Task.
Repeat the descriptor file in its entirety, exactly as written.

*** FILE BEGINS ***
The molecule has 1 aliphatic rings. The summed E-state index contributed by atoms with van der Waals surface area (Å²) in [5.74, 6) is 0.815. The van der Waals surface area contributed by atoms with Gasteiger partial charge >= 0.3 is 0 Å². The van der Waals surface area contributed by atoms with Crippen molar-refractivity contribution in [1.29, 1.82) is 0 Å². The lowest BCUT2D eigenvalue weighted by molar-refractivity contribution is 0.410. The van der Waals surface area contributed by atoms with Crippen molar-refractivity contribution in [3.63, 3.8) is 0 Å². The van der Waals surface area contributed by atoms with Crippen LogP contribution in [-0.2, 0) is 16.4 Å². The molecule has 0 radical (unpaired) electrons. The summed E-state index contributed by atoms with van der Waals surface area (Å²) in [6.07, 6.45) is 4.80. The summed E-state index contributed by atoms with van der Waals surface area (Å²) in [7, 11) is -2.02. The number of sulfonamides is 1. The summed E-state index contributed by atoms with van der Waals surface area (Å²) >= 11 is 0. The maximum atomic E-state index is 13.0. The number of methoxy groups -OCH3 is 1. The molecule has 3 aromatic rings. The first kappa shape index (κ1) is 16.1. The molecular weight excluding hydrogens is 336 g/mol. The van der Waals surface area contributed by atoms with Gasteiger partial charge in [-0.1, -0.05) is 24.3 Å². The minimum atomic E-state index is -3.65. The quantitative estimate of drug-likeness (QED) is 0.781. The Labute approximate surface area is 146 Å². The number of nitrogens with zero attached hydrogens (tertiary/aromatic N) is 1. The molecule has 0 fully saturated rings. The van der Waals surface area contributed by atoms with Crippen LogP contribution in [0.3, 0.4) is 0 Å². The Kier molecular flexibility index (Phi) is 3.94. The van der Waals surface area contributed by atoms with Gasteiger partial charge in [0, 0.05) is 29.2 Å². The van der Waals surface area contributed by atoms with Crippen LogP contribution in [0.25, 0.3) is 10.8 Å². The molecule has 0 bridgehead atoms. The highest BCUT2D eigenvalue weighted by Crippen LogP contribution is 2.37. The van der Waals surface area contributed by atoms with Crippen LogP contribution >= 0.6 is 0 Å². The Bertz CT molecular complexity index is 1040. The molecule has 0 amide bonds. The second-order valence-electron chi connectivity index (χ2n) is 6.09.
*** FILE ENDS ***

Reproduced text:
The molecule has 1 aliphatic rings. The summed E-state index contributed by atoms with van der Waals surface area (Å²) in [5.74, 6) is 0.815. The van der Waals surface area contributed by atoms with Gasteiger partial charge >= 0.3 is 0 Å². The van der Waals surface area contributed by atoms with Crippen molar-refractivity contribution in [1.29, 1.82) is 0 Å². The lowest BCUT2D eigenvalue weighted by molar-refractivity contribution is 0.410. The van der Waals surface area contributed by atoms with Crippen molar-refractivity contribution in [3.63, 3.8) is 0 Å². The van der Waals surface area contributed by atoms with Crippen LogP contribution in [-0.2, 0) is 16.4 Å². The molecule has 0 radical (unpaired) electrons. The summed E-state index contributed by atoms with van der Waals surface area (Å²) in [6.07, 6.45) is 4.80. The summed E-state index contributed by atoms with van der Waals surface area (Å²) in [7, 11) is -2.02. The number of sulfonamides is 1. The summed E-state index contributed by atoms with van der Waals surface area (Å²) >= 11 is 0. The maximum atomic E-state index is 13.0. The number of methoxy groups -OCH3 is 1. The molecule has 3 aromatic rings. The first kappa shape index (κ1) is 16.1. The molecular weight excluding hydrogens is 336 g/mol. The van der Waals surface area contributed by atoms with Gasteiger partial charge in [-0.1, -0.05) is 24.3 Å². The minimum atomic E-state index is -3.65. The quantitative estimate of drug-likeness (QED) is 0.781. The Labute approximate surface area is 146 Å². The number of nitrogens with zero attached hydrogens (tertiary/aromatic N) is 1. The molecule has 0 fully saturated rings. The van der Waals surface area contributed by atoms with Crippen LogP contribution in [0.3, 0.4) is 0 Å². The Kier molecular flexibility index (Phi) is 3.94. The van der Waals surface area contributed by atoms with Gasteiger partial charge in [0, 0.05) is 29.2 Å². The van der Waals surface area contributed by atoms with Crippen LogP contribution in [0.25, 0.3) is 10.8 Å². The molecule has 0 bridgehead atoms. The highest BCUT2D eigenvalue weighted by Crippen LogP contribution is 2.37. The van der Waals surface area contributed by atoms with Crippen LogP contribution >= 0.6 is 0 Å². The Bertz CT molecular complexity index is 1040. The molecule has 0 amide bonds. The second-order valence-electron chi connectivity index (χ2n) is 6.09.